In that same vein, one could argue that the issues affecting our profession aren’t fully beyond our control either. Misuse of CAT tools by the knights of low-end translation may or may not be leading to the commoditization of translation. Machine Translation may or may not be posing a real threat to our jobs. Professional organizations may or may not be doing enough to voice our concerns. Old platforms may or may not have contributed to driving down prices while their copycats may or may not be making professional translators look like babbling baboons. Regardless of where we stand, individually, on each of these issues (even if our stance is that of indifference), they shape our world. So, we need to continue to talk about them. And as a good friend recently pointed out, I need to write about stuff I actually care about, and there are few things I care about more than the future of our profession.

However, despite my firm belief in the power of deliberation, I tend to lose hope whenever I visit any forum where translators are discussing any of these issues. Why? Basically because of the way we treat each other when we hold dissenting views. In light of recent events, I can’t help but wonder: Can we discuss the issues calmly, rationally, and constructively enough to have a positive impact on our own future? Or will all attempts at habermassian public squares be doomed either by the idleness and indifference of those who are only looking out for “yours truly” or the tomato-tossing rage of those who confuse aggressiveness with strength, sarcasm with intelligence, and meanness with wit? For the sake of our profession, I hope Rorty and Habermas were right. I hope we can do better before we condescendingly and aggressively argue ourselves into irrelevance.


26 thoughts on “On Translators and Soapbox Orators

  1. Ana Gauz says:

    Hi, Paula!

    It’s always a pleasure to read your posts.

    Nobody could describe better than you the current state of our profession as well as pinpoint the significant challenges we face as professionals and human beings. If besides all the actual problems and shifts in our careers, we have to face it all in an almost belligerent environment among our own peers, I can’t see a good future for all of us.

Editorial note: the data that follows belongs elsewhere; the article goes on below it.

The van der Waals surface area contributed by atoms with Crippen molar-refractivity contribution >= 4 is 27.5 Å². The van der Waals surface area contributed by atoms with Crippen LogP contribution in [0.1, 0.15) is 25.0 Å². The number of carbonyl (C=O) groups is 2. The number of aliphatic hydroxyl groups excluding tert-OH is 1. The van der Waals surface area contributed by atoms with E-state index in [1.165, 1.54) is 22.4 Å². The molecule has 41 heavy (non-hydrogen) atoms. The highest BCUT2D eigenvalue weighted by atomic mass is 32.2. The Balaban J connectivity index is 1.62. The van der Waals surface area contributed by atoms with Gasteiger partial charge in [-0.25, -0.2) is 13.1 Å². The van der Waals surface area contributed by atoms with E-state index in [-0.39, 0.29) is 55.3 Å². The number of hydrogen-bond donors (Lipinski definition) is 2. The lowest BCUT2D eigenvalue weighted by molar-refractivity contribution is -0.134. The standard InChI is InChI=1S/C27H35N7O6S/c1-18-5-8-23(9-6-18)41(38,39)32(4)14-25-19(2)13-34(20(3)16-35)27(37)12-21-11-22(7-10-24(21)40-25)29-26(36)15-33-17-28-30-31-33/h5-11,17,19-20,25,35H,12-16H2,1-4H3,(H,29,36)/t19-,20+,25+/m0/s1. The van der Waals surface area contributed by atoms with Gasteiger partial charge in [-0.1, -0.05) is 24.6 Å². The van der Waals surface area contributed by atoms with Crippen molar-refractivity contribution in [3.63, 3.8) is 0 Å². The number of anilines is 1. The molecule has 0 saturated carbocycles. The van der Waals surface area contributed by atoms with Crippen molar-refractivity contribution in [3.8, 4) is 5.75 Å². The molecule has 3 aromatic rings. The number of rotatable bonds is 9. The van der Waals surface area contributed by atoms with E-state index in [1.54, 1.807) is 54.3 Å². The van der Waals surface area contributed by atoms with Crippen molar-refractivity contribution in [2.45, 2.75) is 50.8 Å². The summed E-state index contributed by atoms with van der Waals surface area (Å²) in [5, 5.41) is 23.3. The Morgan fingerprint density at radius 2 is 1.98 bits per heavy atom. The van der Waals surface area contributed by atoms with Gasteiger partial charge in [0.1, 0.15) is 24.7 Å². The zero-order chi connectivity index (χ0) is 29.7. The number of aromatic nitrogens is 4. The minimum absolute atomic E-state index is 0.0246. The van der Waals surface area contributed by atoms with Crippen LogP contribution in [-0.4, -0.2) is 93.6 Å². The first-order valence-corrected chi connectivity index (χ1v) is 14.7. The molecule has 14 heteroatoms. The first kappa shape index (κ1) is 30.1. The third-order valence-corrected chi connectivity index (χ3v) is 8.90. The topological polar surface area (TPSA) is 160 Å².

Thanks for keeping this blog alive and for, once again, putting in words what others can also see but can’t, or wouldn’t dare, to write about.

    Liked by 2 people

  2. Hi, Paula,

    First, I’m not a subscriber of your blog, which has nothing to do with whether I agree or disagree with one or many of your opinions. Second, I appreciate the open-door policy here. Third, I could also argue against the lack of civility in forums and elsewhere (Twitterland, Facebook, etc.). For anyone observing online comments to any piece of worthwhile news (even on YouTube), this predisposition to try to shut the other down when we disagree does not just happen to translators (neither is caused solely by them).

    One advice I’ve been given once or twice holds true: “don’t use email [or text] for personal or delicate matters.” Of course, this advice can be amended with exceptions, especially when one needs to communicate with someone who doesn’t use a phone. And so on.

    As much as I profess to be a civil person, I find myself on the other side, being perceived as sarcastic or rude. Why? Whether they’re right or wrong in calling me that doesn’t matter. The real reason is the supporting medium we choose to communicate, and when we choose to do so via social media, email or news comments, we trade off certain things for expediency and convenience. The tradeoffs? We lose sight of how important body language and voice sounds are in a communication, so we risk more misunderstandings.

    Of course, trying to do a phone or Skype conference with everyone who wants to comment on a blog entry, for instance, is impractical for several reasons. So we prefer to create a comfortable space for anyone who meets certain (or no) requirements to comment. Still, we do this fully aware of the consequences: the risk of being or sounding disrespectful, rude, impatient, angry, indifferent, etc. We have all been there, no matter our personality, or demeanor in person, etc. We’ve all experienced the frustration of being misunderstood and try to argue our position back to one we can live with.

    Another good piece of advice I’ve been given over and over: “pick your battles.” My experience has taught me to recover my cool, or if I haven’t lost it, to promote calmness, sometimes by using silence or a sincere and personalized apology. Not the politically ubiquitous “I’m sorry if I have offended you in any way” but something more like “I must have misunderstood” or “That’s not what I meant; this is what I mean.”

    I also keep a blog and I write or start comments on Proz. I’ve lost count of the times I tried to reason a position with someone and fail, or the times I’ve been misunderstood or simply mistaken in an attempt to be helpful, not to mention the times I’ve been upset at someone’s words. This is no confessional, of course, but my point is this: we could easily be the irrational person who mistakes sarcasm for wit. What’s the solution? Mine is more or less this: give the other the benefit of the doubt, and I hope I am given the same benefit in return. Of course, it doesn’t always happen this way. That teaches me a bit of patience.